"If anyone comes to me and does not hate his father and mother, his wife and children, his brothers and sisters - yes, even his own life - he cannot be my disciple. (Luke 14:26)" is a wording that is hard to reconcile with the edict "to love one another as I have loved you". There seems to be a less intense use of the word "miseo" as meaning "put second" which is better in some contexts, another one being John 12:25.

I don't know. I would think that only the original is inspired. So all copies and translations are not inspired. Therefore, it doesn't matter whether a metaphor was inspired in the original document. We don't have the original document. So the question just goes back to how do we best communicate what we do have? I kind of like "Optimal Equivalence". If the metaphor works in English, great. If it doesn't then it has to go. :)

Dr. M., I believe you answered the question when you highlighted the fact that some metaphors don't make sense in a target language. Specifically, we ought to be as faithful in translating metaphors as we are with the rest of God's Word. If a metaphor communicates the message that the inspired author intended then we are obligated to use it. If the metaphor conveys something else or less in the target language, even English, then we change the metaphor without affecting the meaning. This insures we are faithful to both the idea and the message of the author. Tim

I think of the word "heart" as an inspired metaphor to capture the thought of the mind or inward man. I suppose many would disagree, but I think Bullinger was correct when it comes to the use of "pneuma hagion" as metaphor (metonymy) for "power" and not simply the Person of Deity.

Metaphors are perhaps the most powerful mechanisms we have to communicate complicated ideas in a language. This is especially true when we consider that many, perhaps most, words in a language come through the metaphor making process. Many words in a language start as a metaphor where the comparison is apparent, but through time this comparison is lost and only the new meaning remains. The word "groom" used as a verb is an example. At one time only used to groom a horse, it is now used to groom a politician. When using the term, many do not even consider the original connection. (I recommend Metaphors and Symbols: Forays into Language by Roland Bartel for a more thorough discussion of this concept.) Many metaphors in scripture have not reached this point where the original connection has been lost. I don't think we should just disregard the difficulty of the original use of a metaphor in scripture when we may be losing a whole array of meaning. The whole point of a metaphor is for us to consider a concept from a new perspective. So should we dummy down a metaphor just to make the reading more palatable?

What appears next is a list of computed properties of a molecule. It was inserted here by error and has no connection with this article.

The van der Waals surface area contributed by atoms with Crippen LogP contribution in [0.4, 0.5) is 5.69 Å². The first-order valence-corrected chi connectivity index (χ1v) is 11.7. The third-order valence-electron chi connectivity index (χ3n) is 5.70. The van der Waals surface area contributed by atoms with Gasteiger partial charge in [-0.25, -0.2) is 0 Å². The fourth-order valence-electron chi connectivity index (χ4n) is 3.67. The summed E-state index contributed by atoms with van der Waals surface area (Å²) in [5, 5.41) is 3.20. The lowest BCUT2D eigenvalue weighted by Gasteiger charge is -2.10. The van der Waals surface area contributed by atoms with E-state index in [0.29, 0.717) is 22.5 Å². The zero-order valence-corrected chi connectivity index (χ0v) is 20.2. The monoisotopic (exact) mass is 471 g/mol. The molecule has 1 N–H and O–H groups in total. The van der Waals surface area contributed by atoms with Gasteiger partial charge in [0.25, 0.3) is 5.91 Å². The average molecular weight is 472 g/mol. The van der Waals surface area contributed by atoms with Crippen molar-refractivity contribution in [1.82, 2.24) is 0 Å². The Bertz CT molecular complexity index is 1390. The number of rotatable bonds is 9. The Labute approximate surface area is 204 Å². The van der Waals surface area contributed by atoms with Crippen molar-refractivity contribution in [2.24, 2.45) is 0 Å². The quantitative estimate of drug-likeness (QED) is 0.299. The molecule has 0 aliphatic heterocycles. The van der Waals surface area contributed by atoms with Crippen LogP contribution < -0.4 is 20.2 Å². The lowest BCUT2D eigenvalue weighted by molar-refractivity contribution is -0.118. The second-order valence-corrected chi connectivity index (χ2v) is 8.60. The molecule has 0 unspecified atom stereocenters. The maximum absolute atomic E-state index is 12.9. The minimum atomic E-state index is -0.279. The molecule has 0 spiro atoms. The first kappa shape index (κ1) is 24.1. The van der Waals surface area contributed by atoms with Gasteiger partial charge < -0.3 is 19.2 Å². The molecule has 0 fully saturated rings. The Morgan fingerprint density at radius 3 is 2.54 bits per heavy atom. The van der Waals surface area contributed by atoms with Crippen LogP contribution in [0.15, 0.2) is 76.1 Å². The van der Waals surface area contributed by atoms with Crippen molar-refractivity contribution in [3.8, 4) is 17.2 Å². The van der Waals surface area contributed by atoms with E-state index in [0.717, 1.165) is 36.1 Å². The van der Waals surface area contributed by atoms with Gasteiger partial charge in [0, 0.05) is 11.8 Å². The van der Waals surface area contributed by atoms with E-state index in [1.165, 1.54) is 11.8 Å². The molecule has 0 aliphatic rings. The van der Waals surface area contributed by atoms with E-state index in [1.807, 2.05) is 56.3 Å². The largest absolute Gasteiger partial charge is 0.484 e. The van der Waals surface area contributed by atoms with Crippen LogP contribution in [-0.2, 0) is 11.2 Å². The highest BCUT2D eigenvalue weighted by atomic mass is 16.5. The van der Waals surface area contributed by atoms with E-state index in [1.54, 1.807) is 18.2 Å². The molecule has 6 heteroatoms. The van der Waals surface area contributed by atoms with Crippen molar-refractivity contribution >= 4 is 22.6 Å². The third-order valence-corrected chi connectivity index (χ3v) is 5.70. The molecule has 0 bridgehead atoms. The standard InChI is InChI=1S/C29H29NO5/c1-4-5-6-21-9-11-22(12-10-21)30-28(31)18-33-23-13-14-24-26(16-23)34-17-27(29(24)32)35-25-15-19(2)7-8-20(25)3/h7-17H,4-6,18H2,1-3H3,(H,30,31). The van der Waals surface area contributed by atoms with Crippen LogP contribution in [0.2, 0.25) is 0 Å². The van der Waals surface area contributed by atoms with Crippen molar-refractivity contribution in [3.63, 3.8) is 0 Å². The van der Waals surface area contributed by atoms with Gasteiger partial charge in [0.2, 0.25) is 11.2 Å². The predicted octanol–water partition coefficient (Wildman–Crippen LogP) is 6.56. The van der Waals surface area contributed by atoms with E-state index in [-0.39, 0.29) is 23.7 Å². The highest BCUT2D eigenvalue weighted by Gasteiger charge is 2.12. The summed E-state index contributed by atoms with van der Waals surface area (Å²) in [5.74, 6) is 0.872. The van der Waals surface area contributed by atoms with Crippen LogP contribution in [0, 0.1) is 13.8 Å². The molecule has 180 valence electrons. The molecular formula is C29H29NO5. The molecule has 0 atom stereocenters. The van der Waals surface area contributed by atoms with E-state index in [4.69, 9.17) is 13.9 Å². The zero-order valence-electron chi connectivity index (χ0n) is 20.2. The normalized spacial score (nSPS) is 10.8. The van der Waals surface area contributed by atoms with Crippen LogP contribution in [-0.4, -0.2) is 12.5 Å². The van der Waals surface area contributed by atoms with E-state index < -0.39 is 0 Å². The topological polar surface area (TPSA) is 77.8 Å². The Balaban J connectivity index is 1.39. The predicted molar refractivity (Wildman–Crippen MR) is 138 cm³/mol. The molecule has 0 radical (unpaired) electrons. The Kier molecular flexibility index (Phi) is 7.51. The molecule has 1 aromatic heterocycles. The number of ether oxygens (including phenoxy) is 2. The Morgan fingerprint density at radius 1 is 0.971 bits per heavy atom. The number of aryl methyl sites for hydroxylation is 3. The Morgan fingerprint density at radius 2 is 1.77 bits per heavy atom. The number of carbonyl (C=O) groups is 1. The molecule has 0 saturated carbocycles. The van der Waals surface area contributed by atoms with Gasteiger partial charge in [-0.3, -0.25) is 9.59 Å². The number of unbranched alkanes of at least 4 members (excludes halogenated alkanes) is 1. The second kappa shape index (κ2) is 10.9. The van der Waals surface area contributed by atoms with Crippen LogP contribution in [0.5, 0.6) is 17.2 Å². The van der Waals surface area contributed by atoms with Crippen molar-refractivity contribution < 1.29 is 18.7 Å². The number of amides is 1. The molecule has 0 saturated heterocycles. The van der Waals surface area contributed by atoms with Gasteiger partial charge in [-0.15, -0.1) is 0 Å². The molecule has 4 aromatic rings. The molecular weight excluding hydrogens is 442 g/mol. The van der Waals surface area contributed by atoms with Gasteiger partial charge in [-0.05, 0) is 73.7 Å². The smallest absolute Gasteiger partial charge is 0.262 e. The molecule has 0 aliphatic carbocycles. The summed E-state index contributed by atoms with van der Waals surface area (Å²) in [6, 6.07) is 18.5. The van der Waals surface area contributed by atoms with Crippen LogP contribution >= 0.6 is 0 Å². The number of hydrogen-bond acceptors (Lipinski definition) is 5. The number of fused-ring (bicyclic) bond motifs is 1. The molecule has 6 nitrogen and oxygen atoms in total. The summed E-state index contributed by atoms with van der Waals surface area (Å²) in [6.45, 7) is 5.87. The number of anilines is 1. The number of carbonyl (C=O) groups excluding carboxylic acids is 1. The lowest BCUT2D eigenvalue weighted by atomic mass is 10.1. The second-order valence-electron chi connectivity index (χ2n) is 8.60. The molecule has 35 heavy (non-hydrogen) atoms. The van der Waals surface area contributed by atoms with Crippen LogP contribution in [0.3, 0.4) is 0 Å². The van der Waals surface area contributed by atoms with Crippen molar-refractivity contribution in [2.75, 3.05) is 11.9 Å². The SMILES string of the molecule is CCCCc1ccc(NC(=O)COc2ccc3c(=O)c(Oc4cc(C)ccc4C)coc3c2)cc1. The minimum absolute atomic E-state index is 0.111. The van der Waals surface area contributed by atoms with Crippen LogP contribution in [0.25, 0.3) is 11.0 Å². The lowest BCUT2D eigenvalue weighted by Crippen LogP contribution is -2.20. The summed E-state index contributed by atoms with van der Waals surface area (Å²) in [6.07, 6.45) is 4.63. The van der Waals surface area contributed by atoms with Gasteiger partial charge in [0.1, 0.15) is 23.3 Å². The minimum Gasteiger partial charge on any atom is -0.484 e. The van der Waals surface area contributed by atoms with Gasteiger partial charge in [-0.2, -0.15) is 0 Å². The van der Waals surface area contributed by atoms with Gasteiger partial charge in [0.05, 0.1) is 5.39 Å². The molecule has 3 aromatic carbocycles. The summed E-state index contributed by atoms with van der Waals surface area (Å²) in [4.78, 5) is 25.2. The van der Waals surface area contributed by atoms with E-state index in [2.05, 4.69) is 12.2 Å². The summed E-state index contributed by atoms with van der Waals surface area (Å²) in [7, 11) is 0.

" we also have forgiven our debtors." Sequential? ESV Study Bible note: "Believers are justified forever from the moment of saving faith (Rom. 5:1,9; 8:1; 10:10). Rather, this is a prayer for the restoration of personal fellowship with God when fellowship has been hindered by sin. Those who have received such forgiveness are so moved with gratitude toward God that they also eagerly forgive those who are debtors to them." I find myself asking, "Which came first, the chicken or the egg?" My late husband once counseled a parishioner that she must take the initiative to forgive another person before expecting God to forgive her for the estrangement. Oh well, now it's time for me to ponder METAPHORE.

Yes, if anything is inspired, it would be a metaphor. Take the three kingdom motifs Paul employs in 1 Cor. 3--the plant, the body, the building motifs--they reach all the way back into the OT and keep building up until Jesus and His apostles, Peter and Paul, creatively, inspiringly, treat them.

I think that so many years reading the Bible in our own languages in the words old translations have used, had allowed modern readers to understand clearly the biblical metaphors. There are a lot of old commentaries that explain about imaginery on the Bible in all biblical languages. Even if modern languages are diferent in style, why to change the meaning of the metaphors if they are understood with the same words that were originally used? Can a tanslator change the style without changing the symbolism inside the metaphor, even if they have to use modern words that mean the same?

I would want the translator to try and convey the nuance of the text. If an idiom, I'd like to see parallel idiom if one existed in the target language. Same thing with a metaphor. I think that we lose a sense of the inspiration when we literalize the text rather than convey it in its nuanced and artistic expression. I am blown away by the structure and literary genius of common fishermen and other unscholarly authors which leads me to experience their inspired writing rather than just believe it as a point of faith.